A tale of three stores: how service drives sales

Service makes a difference when mattress shoppingMy wife, Sally, and I recently went shopping for a new mattress. We visited three stores that had the same products, similar prices, but vastly different levels of customer service. Guess which one we went with? Once again, proof that customer service drives sales in a retail environment.

Last Place: Nightmare service

The worst example came at a mattress store near our home. As we walked through their door, we heard a guttural, "Howyaguysdoin?" from across the store. We both looked in that direction but couldn't tell who it came from since nobody was looking our way. After a minute or so, a woman approached us and revealed herself as our greeter by repeating, "Howyaguysdoin?"

If you haven't purchased a mattress in awhile, the process generally involves lying down on a bunch of mattresses and trying to imagine how comfortable you'd be sleeping on each one. Our salesperson made this fairly impossible because she never stopped talking. She told us about the great deals they were offering each mattress, about the cutting-edge technology integrated into the designs, and then somehow segued into her personal medical problems. None of those topics had anything to do with whether we'd get a good night's sleep on a particular mattress, and her medical history threatened to give us nightmares.

I'm sorry life dealt you a rough hand, lady, but that approach was a huge turn-off.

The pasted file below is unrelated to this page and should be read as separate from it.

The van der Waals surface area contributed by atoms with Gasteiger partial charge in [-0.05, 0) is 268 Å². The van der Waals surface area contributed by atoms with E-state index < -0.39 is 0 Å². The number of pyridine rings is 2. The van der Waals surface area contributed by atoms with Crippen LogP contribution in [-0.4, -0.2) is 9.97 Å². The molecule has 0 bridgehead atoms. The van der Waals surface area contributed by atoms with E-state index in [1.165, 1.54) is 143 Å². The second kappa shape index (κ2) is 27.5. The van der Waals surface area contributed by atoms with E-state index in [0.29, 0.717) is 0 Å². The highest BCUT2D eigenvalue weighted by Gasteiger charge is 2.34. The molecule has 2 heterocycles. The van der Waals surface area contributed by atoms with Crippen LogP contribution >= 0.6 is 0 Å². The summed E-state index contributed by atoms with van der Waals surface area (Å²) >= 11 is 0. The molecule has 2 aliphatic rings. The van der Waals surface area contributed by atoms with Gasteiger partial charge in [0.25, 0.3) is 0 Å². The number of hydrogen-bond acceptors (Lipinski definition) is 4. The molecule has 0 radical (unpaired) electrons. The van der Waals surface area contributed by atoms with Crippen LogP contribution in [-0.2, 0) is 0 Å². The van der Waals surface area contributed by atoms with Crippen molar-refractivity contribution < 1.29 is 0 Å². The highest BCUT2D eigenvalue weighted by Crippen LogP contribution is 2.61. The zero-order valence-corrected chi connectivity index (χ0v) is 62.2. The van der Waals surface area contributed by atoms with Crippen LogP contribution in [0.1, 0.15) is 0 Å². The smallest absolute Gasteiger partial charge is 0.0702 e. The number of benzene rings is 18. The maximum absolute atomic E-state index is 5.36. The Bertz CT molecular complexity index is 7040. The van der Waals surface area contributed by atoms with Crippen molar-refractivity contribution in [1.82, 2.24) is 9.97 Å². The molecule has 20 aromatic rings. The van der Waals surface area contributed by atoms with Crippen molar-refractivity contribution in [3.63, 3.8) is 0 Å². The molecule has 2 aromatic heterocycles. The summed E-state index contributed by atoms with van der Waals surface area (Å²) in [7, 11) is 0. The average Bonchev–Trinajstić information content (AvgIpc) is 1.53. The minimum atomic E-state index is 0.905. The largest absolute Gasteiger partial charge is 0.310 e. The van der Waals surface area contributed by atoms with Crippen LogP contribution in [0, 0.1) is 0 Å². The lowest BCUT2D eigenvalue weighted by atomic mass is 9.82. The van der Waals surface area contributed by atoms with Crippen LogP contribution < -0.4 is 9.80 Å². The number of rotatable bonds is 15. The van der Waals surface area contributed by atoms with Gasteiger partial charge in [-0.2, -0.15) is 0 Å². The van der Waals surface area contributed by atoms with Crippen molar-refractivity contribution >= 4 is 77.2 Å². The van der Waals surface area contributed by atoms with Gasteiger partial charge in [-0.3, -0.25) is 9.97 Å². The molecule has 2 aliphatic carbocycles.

Distant 2nd: Slow service, dirty ceilings

We also visited a major department store where our salesperson was nice, but he was too busy to be helpful. We had to wait a few minutes while he served another customer, which wasn't so bad, but after we caught his attention it was hard to keep it. He left us repeatedly to serve other people while we were trying out various mattresses and discussing their pros and cons. Each time he left us, it made us less enthusiastic about shopping there. It also gave us time to notice things like their incredibly dirty ceiling.

Holy cow, that ceiling was gross! Seriously, store, lie down on one of your mattresses and look up at your disgusting ceiling and tell me if you feel restful. 

The Winner: Dan at Sleep Train

Our winning salesperson was Dan at Sleep Train. The Sleep Train store was nicely organized with sparkling clean ceilings, so the deck was already stacked in their favor. However, Dan really nailed the customer service aspect of the sales process. Here are just a few things he did right:

  • He greeted us immediately and introduced himself.
  • Dan asked questions to get to know us and our needs.
  • He encouraged us to try out various mattresses and adjusted the models he showed us based on our feedback (too hard, too soft, that sort of thing).
  • There was silence, glorious silence, while we tried each mattress, but Dan remained nearby to immediately answer our questions.
  • Dan didn't discuss price until we had picked our top choices. He realized that price was irrelevant if the bed was uncomfortable.

Service Pointers

In retail, service can have a huge impact on sales, especially on bigger ticket items. Here are just a few take-aways from our mattress-buying experience:

  • Train your sales staff to first identify their customers' needs and tailor their pitch accordingly.
  • Literally see things from your customers' perspective so you won't miss problems, like dirty ceilings in a mattress store, that are costing you sales.
  • Consistently remind your sales staff that their job is to solve their customers' problems, not dump their problems on their customers.